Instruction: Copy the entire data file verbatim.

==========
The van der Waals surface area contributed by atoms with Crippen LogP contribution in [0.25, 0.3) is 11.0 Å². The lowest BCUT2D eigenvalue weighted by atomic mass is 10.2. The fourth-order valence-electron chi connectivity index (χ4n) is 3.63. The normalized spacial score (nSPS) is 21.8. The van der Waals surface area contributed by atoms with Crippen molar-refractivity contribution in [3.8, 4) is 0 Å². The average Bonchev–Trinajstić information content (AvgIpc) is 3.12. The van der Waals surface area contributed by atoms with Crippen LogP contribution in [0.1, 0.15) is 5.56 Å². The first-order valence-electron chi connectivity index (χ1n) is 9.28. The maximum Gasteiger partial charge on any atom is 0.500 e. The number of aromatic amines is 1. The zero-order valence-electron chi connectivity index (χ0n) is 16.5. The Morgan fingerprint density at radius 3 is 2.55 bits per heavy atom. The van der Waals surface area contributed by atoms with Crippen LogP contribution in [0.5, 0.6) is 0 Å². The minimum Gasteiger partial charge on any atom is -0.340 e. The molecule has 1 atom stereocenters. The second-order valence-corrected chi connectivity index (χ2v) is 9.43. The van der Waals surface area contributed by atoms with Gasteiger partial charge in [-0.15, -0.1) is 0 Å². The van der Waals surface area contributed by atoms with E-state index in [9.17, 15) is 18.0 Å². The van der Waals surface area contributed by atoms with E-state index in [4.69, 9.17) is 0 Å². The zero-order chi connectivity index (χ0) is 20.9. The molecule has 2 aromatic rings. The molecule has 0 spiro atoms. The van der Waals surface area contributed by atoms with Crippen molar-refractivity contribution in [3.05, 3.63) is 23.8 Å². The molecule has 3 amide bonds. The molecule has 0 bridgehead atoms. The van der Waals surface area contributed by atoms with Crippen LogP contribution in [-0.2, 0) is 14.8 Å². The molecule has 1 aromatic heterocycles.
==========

The van der Waals surface area contributed by atoms with Crippen LogP contribution in [0.25, 0.3) is 11.0 Å². The lowest BCUT2D eigenvalue weighted by atomic mass is 10.2. The fourth-order valence-electron chi connectivity index (χ4n) is 3.63. The normalized spacial score (nSPS) is 21.8. The van der Waals surface area contributed by atoms with Crippen molar-refractivity contribution in [3.8, 4) is 0 Å². The average Bonchev–Trinajstić information content (AvgIpc) is 3.12. The van der Waals surface area contributed by atoms with Crippen LogP contribution in [0.1, 0.15) is 5.56 Å². The first-order valence-electron chi connectivity index (χ1n) is 9.28. The maximum Gasteiger partial charge on any atom is 0.500 e. The number of aromatic amines is 1. The zero-order valence-electron chi connectivity index (χ0n) is 16.5. The Morgan fingerprint density at radius 3 is 2.55 bits per heavy atom. The van der Waals surface area contributed by atoms with Crippen LogP contribution in [0.5, 0.6) is 0 Å². The minimum Gasteiger partial charge on any atom is -0.340 e. The molecule has 1 atom stereocenters. The second-order valence-corrected chi connectivity index (χ2v) is 9.43. The van der Waals surface area contributed by atoms with Gasteiger partial charge in [-0.15, -0.1) is 0 Å². The van der Waals surface area contributed by atoms with E-state index in [9.17, 15) is 18.0 Å². The van der Waals surface area contributed by atoms with E-state index in [4.69, 9.17) is 0 Å². The zero-order chi connectivity index (χ0) is 20.9. The molecule has 2 aromatic rings. The molecule has 0 spiro atoms. The van der Waals surface area contributed by atoms with Crippen molar-refractivity contribution in [3.05, 3.63) is 23.8 Å². The molecule has 3 amide bonds. The molecule has 0 bridgehead atoms. The van der Waals surface area contributed by atoms with Crippen LogP contribution in [-0.2, 0) is 14.8 Å². The molecule has 1 aromatic heterocycles.